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MLB Team use Vizual Edge for Player Development

Weight Training For Eyes

by: TylerJett
Baseball America (10/4/2010)

 

 

Weight Training For Eyes

"I think we finally found what you're looking for." Greg Riddoch received a call from his assistant. It was 1999 and Riddoch, then the Brewers' farm director, was searching for new ways to develop the organization's prospects. If players could improve their vision, Riddoch thought, the arc of their careers would fundamentally change.

So when his assistant met Dr. Barry Seiller,a Chicago-based ophthalmologist and founder of the Visual Fitness Institute, a meeting was arranged instantly. During the meeting, Seiller introduced Riddoch to Vizual Edge, his 3-D computer program designed to improve the efficiency and accuracy of players' eye movements.

The program puts players through a gauntlet of video-game-like drills that stimulate the coordination between the eyes and brain, focusing on aspects like reaction times and the ability to track a ball. In one of the games, players are asked to follow a series of arrows pointing in different directions and appearing spontaneously in different areas on the screen, like Whack-A-Mole for the eyes.

The program can be accessed on the company's website from any computer and costs about $5 per session, though pricing varies based on the size of the package. Using Vizual Edge twice a week, Seiller estimates hitters will start to recognize the spin on balls out of a pitcher's hand within 8-12 weeks.

Riddocn believed Seiller, and the Brewers have trained minor league prospects with the program for the past 10 years .

"The Vizual Edge program is just like a radar gun, just like a psychological background exam, just like any other tool," Riddoch said. "It is·a tool that will help you get to the next level. I may have 15 more (valuable) prospects than other teams because we're using the program."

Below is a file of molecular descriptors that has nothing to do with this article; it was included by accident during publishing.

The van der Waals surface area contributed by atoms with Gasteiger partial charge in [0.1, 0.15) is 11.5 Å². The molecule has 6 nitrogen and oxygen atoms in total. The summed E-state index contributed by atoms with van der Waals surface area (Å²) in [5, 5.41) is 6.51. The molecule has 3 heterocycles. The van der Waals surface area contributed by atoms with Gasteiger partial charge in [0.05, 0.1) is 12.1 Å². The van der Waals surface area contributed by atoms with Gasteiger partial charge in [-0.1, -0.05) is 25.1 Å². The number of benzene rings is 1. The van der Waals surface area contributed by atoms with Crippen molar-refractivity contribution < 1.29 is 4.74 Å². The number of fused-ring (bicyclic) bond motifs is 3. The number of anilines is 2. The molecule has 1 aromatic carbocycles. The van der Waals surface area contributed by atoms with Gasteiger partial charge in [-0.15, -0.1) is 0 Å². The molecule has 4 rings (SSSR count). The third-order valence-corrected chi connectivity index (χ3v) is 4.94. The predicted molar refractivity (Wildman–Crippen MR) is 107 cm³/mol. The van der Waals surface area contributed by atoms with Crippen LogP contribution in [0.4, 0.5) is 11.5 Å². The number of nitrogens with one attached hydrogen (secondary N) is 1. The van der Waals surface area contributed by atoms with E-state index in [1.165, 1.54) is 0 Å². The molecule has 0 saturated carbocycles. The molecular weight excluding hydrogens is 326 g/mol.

Players training with Vizual Edge take an initial evaluation and receive scores telling them where their eyes need to imptove. If a hitter has trouble tracking, for example, he will focus on the drills that will improve that area .

And players need to push themselves with the ptogram the same way they do with a bench press, Seiller said. He describes the computer games as "weight training for the eyes."

"That's probably one of the best descriptions," said Josh Champney, director of performance enhancement at the Diamond Sports Training complex in Sterling, Va., where he has used the program for three years. "You actually feel like your eyes are more than little balls in your head. Vision isn't just turning your head and seeing something."

Seiller, however, believes the concept o f sharpening your eyes is still underground. He said those using Vizual Edge are the rare forward-thinkers who understand you can train your brain to react.

Riddoch's coworkers were among that gtoUp, as the Brewers were receptive to his suggestion of adding the program.

"We went in blind, not knowing what it would be," Brewers director of baseball operations Tom Flanagan said. "We obviously knew how important vision was, and we knew how big it would be ifwe could improve vision. At the least, we knew this wouldn't hurt."